How We Look To Others (Part 1)

How We Look To Others (Part 1)

There’s a guy at my work who wears a Sturgis Rally T-Shirt. On it are the skeletons of Native Americans, dressed in war bonnets and riding motorcycles. This is a bike rally in the heart of what used to be Sioux Territory, in a town located within an hour’s drive from Mount Rushmore.

A little experiment for you: go to your favorite search engine, type in Sturgis Rally, click on images, and scroll through them. Count how many pictures of people you see before you see someone who is not of the European persuasion. Now continue to scroll through them and see how many more pictures before you find a second. (What does this little experiment say to you? I’d love to hear your comments.)

Mount Rushmore is carved into The Black Hills, known to the Sioux Indian who once lived there and still have claim to the land as Paha Sapa, which translates to “the heart of everything that is”. From the tops of these most sacred of mountains are carved the faces of those who brought the white man’s reign over the country. Perhaps they are not the four most prominent bringers of destruction and death upon Native Americans, but none of them was a slouch. As the most recent president memorialized on Mount Rushmore, Teddy Roosevelt had the least to do with the destruction of the Native American people. But even he could be found to say such things as “I don’t go so far as to think that the only good Indians are the dead Indians, but I believe nine out of every 10 are. And I shouldn’t like to inquire too closely into the case of the tenth.”

I wonder how it is possible that a white person could wear a t-shirt with the ghosts of Native Americans and not feel that this cultural appropriation might be viewed as offensive. I have come to realize that honest self-reflection is not a skill developed by many, particularly when such self-reflection contradicts cherished ideas and narratives. Comfortable people like to remain comfortable.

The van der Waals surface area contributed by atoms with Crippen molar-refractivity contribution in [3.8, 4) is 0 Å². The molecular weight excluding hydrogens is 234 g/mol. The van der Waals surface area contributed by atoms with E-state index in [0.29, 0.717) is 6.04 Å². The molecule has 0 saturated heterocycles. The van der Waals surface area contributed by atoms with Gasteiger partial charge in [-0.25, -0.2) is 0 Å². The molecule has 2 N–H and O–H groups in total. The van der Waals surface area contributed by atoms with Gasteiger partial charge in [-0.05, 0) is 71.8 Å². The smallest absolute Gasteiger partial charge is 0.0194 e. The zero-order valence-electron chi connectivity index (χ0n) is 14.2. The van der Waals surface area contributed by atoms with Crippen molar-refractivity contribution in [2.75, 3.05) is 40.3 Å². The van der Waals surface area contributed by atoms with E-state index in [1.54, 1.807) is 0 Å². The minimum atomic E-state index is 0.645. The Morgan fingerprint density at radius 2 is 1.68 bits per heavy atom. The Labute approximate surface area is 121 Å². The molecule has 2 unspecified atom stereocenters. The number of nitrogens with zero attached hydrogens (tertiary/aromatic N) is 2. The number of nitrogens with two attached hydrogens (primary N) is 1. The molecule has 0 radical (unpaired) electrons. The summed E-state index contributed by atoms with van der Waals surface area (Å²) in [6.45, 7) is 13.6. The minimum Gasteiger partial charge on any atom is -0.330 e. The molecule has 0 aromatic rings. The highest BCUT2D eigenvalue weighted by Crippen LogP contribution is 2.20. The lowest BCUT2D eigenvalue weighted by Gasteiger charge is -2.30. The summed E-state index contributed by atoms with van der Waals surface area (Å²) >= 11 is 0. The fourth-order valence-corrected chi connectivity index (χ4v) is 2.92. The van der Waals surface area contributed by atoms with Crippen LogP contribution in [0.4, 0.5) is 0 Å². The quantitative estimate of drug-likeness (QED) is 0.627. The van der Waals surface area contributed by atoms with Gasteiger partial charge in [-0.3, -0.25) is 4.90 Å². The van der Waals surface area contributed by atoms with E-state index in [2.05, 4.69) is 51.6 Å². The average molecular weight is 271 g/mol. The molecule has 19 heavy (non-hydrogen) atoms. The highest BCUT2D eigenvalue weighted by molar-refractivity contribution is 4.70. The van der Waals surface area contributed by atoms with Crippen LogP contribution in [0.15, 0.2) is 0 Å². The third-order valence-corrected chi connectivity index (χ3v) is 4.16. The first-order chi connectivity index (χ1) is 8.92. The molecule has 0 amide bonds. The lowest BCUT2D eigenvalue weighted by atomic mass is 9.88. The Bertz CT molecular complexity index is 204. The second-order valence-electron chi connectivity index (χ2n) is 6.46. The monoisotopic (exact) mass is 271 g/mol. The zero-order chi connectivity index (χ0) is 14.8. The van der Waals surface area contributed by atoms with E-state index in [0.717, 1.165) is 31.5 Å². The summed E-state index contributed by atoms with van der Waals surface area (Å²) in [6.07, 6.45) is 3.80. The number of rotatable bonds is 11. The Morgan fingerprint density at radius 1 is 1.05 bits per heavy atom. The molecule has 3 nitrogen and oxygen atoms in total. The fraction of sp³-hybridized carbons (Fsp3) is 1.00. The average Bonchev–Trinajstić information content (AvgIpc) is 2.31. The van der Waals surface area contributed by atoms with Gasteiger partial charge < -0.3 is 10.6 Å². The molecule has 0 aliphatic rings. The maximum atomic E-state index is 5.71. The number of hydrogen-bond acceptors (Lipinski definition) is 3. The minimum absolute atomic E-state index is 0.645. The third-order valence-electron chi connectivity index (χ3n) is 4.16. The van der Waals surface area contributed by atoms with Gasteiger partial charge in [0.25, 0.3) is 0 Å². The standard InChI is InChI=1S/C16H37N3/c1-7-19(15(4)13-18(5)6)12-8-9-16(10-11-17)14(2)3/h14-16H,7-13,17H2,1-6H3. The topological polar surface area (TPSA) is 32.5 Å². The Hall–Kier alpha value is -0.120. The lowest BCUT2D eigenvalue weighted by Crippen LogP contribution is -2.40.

For the average white person, the story of humanity is predominantly that of white people, shaded here and there with stories of others. The story of African Americans easily works into the larger narrative as an America that made mistakes but righted them. Thus, the story of slavery is not a story of African Americans at all but rather a story about how a great nation became even greater by wiping this singular blemish from our history.

So too, the story of the Native Americans. The story of their suffering, their tragedy, their eradication is not their story to be told, but simply part of the larger narrative of the American experience. Looking back on it now, for the “real” American, for those who claim themselves to be “true patriots”, America has realized its misjustice and can weave it into the story of an exceptional but still-flawed people who are continually working to become less flawed and still more exceptional. The story of the Native Americans can now be told (by establishment America). Everything’s okay now because White Americans realized what they did in the past was wrong. This is a lesson they have learned and carry forward in order to make America an even greater nation than it was when they were killing Indians and enslaving Blacks.

This is not White America rubbing their dominance in the faces of those they have conquered and subjugated. This is White America truly believing that they are forgiven for their earlier sins because they have forgiven themselves. They honestly don’t realize how this could look any different to people outside the Great White Narrative because they’ve never felt the slightest need to step outside of it themselves. They firmly believe that accepting what Danny Haiphong calls American Exceptionalism, American Innocence, is a righteous, patriotic, and even Christian duty. Their highest duty is not to truth or justice but to belief and loyalty. To consider a different perspective, to actually view history from the point of view of those who were not white, is un-American.

I’m not saying Americans are the only ones who engage in this sort of behavior. But I will say that it is the only sort of this behavior the typical American would not be utterly appalled by. Imagine a memorial funded by the family of Osama Bin Ladin erected across the street from where the World Trade Towers once stood. Imagine if the carved faces of the plane hijackers were permitted to overlook the site of 9/11. I cannot imagine anyone wearing t-shirts with the skeletal ghosts of the victims of flight 11 while walking in downtown Manhattan. Imagine those wearing such t-shirts brushing away the concerns of others by saying they’ve recognized the mistakes made in the past and have moved beyond them.

Being able to view the world purely through a narrative of your particular segment of the population is a matter of privilege. I’m not suggesting that White Americans should feel shame for having dominated other races throughout the history of the United States. I’m suggesting instead that no one group of people are capable of keeping their position of dominance over others forever. Which means a little humility and willingness to consider the lived experience of others might ultimately be not merely the more moral choice, but the more pragmatic one. As Wilson Mizner said, “Be nice to people on your way up because you’ll meet them on your way down.”



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